Perhaps the most decisive action of the battle — at least so far — took place on the Persian right. The advance of their Armenian allies was hotly contested by the Armenian formations in the pay of the Romans. Light infantry, archers, and skirmishers vied for control of the tower hill. The general of the contingent working with the Romans urged his troopers forward and charged the opposing general and his cavalrymen. In a swirling melee, the Armenian commander allied with the Romans was captured. His loss had a significant and negative impact on the morale of his soldiers. In the space of a few moments, all organized resistance on the Roman left flank collapsed . The only troops standing between the victorious Armenians and the Roman legion reserve were two units of light horse and a single unit of Equites. The Illyrian cavalry galloped forward and harassed the enemy light troops but failed to dislodge them from their hard-won ground. A few volleys of javelins decimated and then broke the light cavalry, leaving just one unit of medium horse to face several times its number .
Having doled out some punishment to the dense ranks of foot archers, the Roman slingers withdrew and the main line of legionary infantry advanced. These sturdy veterans were attacked on the right and left ends of their line by Sassanid cavalry. While the enemy horse did cause a degree of disorder in the ranks, not very many heavy infantry fell victim to a cavalryman’s bow, spear, or sword. The Roman line kept up a steady pace; the Roman line kept holding against repeated charges and made the enemy horse pay dearly. When it was their turn, the Persian archers launched several flights of arrows against the advancing line. Very little damage was done . Eventually, the legionary infantry got to grips with the archers and chewed up this first line. In the process of destroying and dispersing the enemy bowmen, the Roman line broke into individual units but still remained highly efficient. To be sure, there were elephants to their right rear and their left flank was, for all intents and purposes, completely vulnerable. The center of the field seemed winnable, however. The Romans had withstood all enemy cavalry charges and the Sassanid foot appeared to be no match for the well-trained infantry of the legions.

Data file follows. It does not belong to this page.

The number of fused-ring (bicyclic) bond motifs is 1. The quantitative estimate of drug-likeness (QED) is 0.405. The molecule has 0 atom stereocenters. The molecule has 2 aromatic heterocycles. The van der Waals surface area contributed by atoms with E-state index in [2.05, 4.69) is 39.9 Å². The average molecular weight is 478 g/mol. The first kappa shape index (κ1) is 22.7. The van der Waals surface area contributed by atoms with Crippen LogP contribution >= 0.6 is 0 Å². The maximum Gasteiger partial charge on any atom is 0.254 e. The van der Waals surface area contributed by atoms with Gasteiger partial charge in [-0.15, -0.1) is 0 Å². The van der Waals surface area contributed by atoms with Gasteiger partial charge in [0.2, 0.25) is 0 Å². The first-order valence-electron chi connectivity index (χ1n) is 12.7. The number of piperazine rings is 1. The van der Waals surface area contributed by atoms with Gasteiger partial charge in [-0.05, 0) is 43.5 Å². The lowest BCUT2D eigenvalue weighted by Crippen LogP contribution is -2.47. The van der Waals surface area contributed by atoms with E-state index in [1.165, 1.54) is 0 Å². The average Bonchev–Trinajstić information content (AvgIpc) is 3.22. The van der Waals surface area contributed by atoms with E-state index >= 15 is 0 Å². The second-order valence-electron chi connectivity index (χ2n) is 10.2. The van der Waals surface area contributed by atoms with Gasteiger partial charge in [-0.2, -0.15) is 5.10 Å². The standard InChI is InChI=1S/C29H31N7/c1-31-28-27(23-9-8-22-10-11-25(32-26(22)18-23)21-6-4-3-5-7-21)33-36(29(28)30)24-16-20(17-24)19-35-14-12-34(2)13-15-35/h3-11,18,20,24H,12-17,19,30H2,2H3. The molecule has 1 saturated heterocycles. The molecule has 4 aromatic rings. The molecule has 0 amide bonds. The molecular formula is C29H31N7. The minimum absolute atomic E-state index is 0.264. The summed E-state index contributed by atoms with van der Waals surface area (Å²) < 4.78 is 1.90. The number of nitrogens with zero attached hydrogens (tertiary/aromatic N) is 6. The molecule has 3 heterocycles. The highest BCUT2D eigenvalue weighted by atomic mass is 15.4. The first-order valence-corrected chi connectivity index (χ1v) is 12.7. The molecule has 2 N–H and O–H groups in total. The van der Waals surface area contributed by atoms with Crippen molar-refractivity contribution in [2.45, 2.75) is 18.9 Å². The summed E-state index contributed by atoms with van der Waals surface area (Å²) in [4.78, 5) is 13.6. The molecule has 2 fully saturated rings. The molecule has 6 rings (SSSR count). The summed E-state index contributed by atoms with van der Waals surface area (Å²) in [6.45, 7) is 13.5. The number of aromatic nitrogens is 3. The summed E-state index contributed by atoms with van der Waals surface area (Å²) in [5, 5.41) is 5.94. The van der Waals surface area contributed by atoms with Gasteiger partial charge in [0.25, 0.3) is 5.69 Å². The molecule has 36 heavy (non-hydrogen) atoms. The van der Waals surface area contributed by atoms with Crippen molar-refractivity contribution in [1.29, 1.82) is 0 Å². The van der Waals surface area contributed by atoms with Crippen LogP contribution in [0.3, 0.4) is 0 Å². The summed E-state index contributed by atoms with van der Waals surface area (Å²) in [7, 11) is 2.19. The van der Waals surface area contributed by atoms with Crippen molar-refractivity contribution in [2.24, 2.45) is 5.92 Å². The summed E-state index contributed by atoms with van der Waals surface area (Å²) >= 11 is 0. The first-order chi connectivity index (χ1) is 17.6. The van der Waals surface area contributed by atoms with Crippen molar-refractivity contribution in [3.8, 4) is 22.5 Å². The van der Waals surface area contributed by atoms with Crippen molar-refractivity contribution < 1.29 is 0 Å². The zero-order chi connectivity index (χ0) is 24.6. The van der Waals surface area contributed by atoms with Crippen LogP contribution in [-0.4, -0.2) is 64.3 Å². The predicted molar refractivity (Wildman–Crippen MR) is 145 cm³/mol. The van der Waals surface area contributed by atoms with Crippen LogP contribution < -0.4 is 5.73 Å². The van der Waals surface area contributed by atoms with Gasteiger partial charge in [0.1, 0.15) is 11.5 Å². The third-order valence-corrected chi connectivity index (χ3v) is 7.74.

During the final two turns of the engagement, the Roman heavy infantry continued to stand firm (if less in number) against repeated charges by Persian horse. Meanwhile, way over on the Sassanid left, the two “lost” units of elephants struggled to come to grips with the skirmishing bowmen of the Roman right. The pachyderms were unable to catch the nimble archers, and were subjected to harassing fire that caused the leading unit to retreat a bit after two of the animals had been brought down with arrows. On the other side of the field, a single unit of Equites faced twice as many units of Armenian medium cavalry and several units of horse archers. Judging the odds to be stacked very much against him, the commander of the Roman unit ordered his men to withdraw. Fortunately, the enemy units were not able to coordinate an effective attack.
The final decision, as might be expected, was reached in the center of the field. While the Roman heavy infantry continued to frustrate the Sassanids (in one melee, the Persian general was captured when his “regiment” charged into the left of the legion line), they could not stand up to the withering fire delivered at close range by the sole surviving unit of archers. Adding injury to injury, a unit of auxiliaries was repulsed and then broken when it tried to attack the left-most unit of militia in the Persian second line. The loss of these two foot units pushed the Romans over the “army morale cliff,” giving the Sassanids a very costly and very narrow victory.
The status of the field at the conclusion of the battle is shown on Map 5.